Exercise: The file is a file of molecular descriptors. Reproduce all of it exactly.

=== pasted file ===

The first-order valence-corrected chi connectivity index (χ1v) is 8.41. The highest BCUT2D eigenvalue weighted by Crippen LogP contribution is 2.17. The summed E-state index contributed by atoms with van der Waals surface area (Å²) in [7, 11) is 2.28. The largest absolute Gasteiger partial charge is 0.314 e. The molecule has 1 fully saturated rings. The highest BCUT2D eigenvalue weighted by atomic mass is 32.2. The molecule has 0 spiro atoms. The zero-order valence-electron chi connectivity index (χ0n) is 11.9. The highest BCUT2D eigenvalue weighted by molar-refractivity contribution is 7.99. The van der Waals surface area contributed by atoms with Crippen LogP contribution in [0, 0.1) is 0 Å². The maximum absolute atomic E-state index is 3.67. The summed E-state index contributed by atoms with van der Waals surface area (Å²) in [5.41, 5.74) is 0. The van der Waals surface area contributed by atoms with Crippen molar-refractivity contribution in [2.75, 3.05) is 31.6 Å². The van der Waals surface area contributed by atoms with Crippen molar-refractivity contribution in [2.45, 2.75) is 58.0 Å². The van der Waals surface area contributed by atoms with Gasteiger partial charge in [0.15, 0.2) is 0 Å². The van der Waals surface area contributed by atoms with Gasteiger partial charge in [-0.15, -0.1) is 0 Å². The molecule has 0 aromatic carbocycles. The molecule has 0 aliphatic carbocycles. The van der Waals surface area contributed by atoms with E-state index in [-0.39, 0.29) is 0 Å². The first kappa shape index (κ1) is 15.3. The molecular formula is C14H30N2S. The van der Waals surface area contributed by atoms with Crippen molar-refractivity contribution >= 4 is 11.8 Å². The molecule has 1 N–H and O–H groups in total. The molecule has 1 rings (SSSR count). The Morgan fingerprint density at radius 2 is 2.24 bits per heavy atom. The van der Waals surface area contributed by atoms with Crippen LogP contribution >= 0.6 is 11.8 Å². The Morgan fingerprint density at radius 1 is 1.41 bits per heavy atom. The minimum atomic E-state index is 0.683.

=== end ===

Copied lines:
The first-order valence-corrected chi connectivity index (χ1v) is 8.41. The highest BCUT2D eigenvalue weighted by Crippen LogP contribution is 2.17. The summed E-state index contributed by atoms with van der Waals surface area (Å²) in [7, 11) is 2.28. The largest absolute Gasteiger partial charge is 0.314 e. The molecule has 1 fully saturated rings. The highest BCUT2D eigenvalue weighted by atomic mass is 32.2. The molecule has 0 spiro atoms. The zero-order valence-electron chi connectivity index (χ0n) is 11.9. The highest BCUT2D eigenvalue weighted by molar-refractivity contribution is 7.99. The van der Waals surface area contributed by atoms with Crippen LogP contribution in [0, 0.1) is 0 Å². The maximum absolute atomic E-state index is 3.67. The summed E-state index contributed by atoms with van der Waals surface area (Å²) in [5.41, 5.74) is 0. The van der Waals surface area contributed by atoms with Crippen molar-refractivity contribution in [2.75, 3.05) is 31.6 Å². The van der Waals surface area contributed by atoms with Crippen molar-refractivity contribution in [2.45, 2.75) is 58.0 Å². The van der Waals surface area contributed by atoms with Gasteiger partial charge in [0.15, 0.2) is 0 Å². The van der Waals surface area contributed by atoms with Gasteiger partial charge in [-0.15, -0.1) is 0 Å². The molecule has 0 aromatic carbocycles. The molecule has 0 aliphatic carbocycles. The van der Waals surface area contributed by atoms with E-state index in [-0.39, 0.29) is 0 Å². The first kappa shape index (κ1) is 15.3. The molecular formula is C14H30N2S. The van der Waals surface area contributed by atoms with Crippen molar-refractivity contribution >= 4 is 11.8 Å². The molecule has 1 N–H and O–H groups in total. The molecule has 1 rings (SSSR count). The Morgan fingerprint density at radius 2 is 2.24 bits per heavy atom. The van der Waals surface area contributed by atoms with Crippen LogP contribution >= 0.6 is 11.8 Å². The Morgan fingerprint density at radius 1 is 1.41 bits per heavy atom. The minimum atomic E-state index is 0.683.